Today, we took a photo that makes us proud. It captured a moment 14 years in the making. As we took the photo, I wondered what I would say when I posted it. I could say, "All of my children are away at school." But that's not true.
When you've lost a member of your family, words often fail you. Simple questions become convoluted and painful as you wrestle with how to answer them.
My hardest simple question is, "How many kids do you have?" I have five; if I'm willing to bombard you with a sadness that you weren't expecting and didn't sign up for when you engaged in conversational pleasantries with me. Four is my answer if I want to keep things simple, but it requires me to bury a new, different kind of sadness: The sadness of leaving my son out of my story in little ways, in order to consider other people.
We all have hard, simple questions in our lives. You may not have experienced a loss in your family, but you've weathered losses in life -- disappointments that transform simple questions into private agonies. "When will the two of you have kids?" "What are you doing after you graduate?" "Are you married?" "Do you get that from your father?" "Can I get you a drink?" "What are your kids up to these days?"
Sometimes we share the intimacy of our pain with others, and sometimes we choose not to. That's okay. It should be a choice. But we should each remember that everyone has pain they don't have to explain to us, and we should do our best to consider and love each other without requiring that people give us a good reason to first. Everyone has been through something and is worthy of your compassion.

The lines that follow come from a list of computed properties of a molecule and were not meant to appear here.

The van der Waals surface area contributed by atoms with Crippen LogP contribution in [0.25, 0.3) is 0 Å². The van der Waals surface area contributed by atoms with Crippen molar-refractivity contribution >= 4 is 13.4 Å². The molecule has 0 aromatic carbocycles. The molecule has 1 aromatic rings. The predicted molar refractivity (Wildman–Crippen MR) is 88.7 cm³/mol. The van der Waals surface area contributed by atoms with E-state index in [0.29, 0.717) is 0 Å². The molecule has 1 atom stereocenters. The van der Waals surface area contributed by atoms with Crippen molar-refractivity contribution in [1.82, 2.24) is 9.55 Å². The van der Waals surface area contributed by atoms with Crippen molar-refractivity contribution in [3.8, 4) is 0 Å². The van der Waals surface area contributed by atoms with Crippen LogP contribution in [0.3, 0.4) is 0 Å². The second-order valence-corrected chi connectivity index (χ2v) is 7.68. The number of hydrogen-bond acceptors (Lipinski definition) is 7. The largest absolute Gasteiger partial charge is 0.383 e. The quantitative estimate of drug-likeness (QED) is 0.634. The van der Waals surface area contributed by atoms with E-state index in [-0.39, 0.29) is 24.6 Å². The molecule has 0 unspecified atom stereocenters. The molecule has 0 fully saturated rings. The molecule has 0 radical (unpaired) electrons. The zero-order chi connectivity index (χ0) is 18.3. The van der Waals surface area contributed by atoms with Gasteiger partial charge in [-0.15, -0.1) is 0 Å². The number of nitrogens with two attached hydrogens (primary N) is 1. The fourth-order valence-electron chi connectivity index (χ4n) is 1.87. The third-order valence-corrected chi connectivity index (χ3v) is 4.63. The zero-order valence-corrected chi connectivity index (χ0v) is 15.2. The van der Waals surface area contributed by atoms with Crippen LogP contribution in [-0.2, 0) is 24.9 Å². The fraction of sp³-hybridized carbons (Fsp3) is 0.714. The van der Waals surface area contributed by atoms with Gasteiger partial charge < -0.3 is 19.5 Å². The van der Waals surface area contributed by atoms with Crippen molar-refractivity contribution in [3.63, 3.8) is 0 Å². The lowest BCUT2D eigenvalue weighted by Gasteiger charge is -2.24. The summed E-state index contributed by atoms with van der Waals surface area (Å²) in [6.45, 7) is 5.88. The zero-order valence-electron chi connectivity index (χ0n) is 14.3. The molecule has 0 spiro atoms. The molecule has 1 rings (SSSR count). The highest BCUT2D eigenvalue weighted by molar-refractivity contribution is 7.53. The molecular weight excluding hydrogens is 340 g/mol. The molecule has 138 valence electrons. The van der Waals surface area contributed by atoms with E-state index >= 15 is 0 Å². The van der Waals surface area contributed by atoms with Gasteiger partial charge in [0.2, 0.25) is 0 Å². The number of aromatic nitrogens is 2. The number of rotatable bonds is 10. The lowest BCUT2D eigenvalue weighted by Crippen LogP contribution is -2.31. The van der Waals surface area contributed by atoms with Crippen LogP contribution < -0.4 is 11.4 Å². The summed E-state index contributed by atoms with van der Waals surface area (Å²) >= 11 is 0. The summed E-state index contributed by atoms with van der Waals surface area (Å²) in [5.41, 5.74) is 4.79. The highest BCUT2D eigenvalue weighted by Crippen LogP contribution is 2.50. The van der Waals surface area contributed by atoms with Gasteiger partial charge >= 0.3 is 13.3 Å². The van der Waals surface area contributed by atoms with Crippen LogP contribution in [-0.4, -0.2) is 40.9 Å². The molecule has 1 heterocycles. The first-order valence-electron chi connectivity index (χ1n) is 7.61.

All of my children are not away at school. There should be five new pairs of shoes, five pristine backpacks, five first day of school smiles. And there aren't. There are only four. And four is a lot. Four is good. It just isn't the whole story. All of my children are not away at school, but all of my children are away.
Words are imperfect. They fail us. They betray us when we try to use them to convey the fullness of a story that isn't simple. Don't rely on other people's words to tip you off to their pain. Words don't always do that. Assume that pain is there, somewhere, and love the people around you extra because of it.
If you're willing, share with me in the comments below what the "hardest simple question" is in your life.
Amy Noel Green is a conference and keynote speaker. She is a writer and game designer who has received international press attention for her work on the video game about her son Joel, That Dragon, Cancer.